Monday, December 15, 2008

“Harvesting” Tall Ornamental Grasses by Gardener Dave

In the last several years, ornamental grasses have become very popular in our area. Many of these grasses grow quite tall, to 5 feet and even much taller. They generally remain quite attractive during the winter in their dry state, unless the snow breaks them down. Then they become unattractive and messy. They can be cut down after they are dried, in the fall, winter or early spring. I leave the shorter varieties up, but I make it a practice to cut the taller ones before we have a heavy snow. My row of Miscanthus “Morning Light” clumps along our front steps has grown too large to leave up during the winter, even though they were planted over 3 feet away from the steps. Uncut, they would also take up room that I need to deposit snow shoveled from my steps.

Handling these long grasses once they are broken down and cut off can be very messy, and the individual dry blades are pesky to chase in a wind and pick up if not tightly bound together. I have found that the best way to handle these tall grasses is to cut them before snow comes.

Bundle them before cutting, using long (approx. 3-foot) plastic “Zip Ties”. These are available at the “Big Box” stores such as Home Depot and Lowe’s in packages of 10 or so. You can put two or more of these ties together end to end to make a tie of the length needed, placing them about halfway up the grass bundle. Tighten them gradually as you cut through the stalks – I prefer using an electric hedge trimmer for cutting at about 6 inches above the ground – and you will wind up with a tight, compact bundle.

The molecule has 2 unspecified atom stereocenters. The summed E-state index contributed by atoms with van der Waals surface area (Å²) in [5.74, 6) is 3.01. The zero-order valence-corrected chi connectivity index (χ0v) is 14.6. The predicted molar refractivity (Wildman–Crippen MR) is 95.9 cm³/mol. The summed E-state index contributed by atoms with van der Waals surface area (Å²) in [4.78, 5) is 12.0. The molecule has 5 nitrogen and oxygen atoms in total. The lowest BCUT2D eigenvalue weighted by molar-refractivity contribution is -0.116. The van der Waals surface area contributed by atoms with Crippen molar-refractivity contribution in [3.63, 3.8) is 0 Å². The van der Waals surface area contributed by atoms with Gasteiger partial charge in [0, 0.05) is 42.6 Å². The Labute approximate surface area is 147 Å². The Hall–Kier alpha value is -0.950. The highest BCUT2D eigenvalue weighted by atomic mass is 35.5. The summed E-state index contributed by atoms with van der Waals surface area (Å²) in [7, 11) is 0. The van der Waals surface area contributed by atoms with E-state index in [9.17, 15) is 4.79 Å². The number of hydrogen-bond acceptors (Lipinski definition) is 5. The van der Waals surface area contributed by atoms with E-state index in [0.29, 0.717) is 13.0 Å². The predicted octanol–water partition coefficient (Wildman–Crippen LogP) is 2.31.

The plastic ties can be removed and re-used if you want to tie the bundles with twine, etc. for disposal. Just insert the tip of a small flat screwdriver into the tie where the “zipper” locks, and it can be easily “unzipped” and removed. However, I prefer to leave a (shorter) plastic tie on the bundle for trash pickup, especially if your trash pickup will be several days in the future. The plastic tie can be easily re-tightened as the bundle dries, whereas cord or twine is not that easily re-tightened and may allow much of the dried grass to slip out when someone tries to pick it up.

I hope you find this “handling hint” useful. I have chased too many loose dry ornamental grass leaves in the wind to do the job any other way. I hope the snow has not yet broken your tall grasses down!

Gardener Dave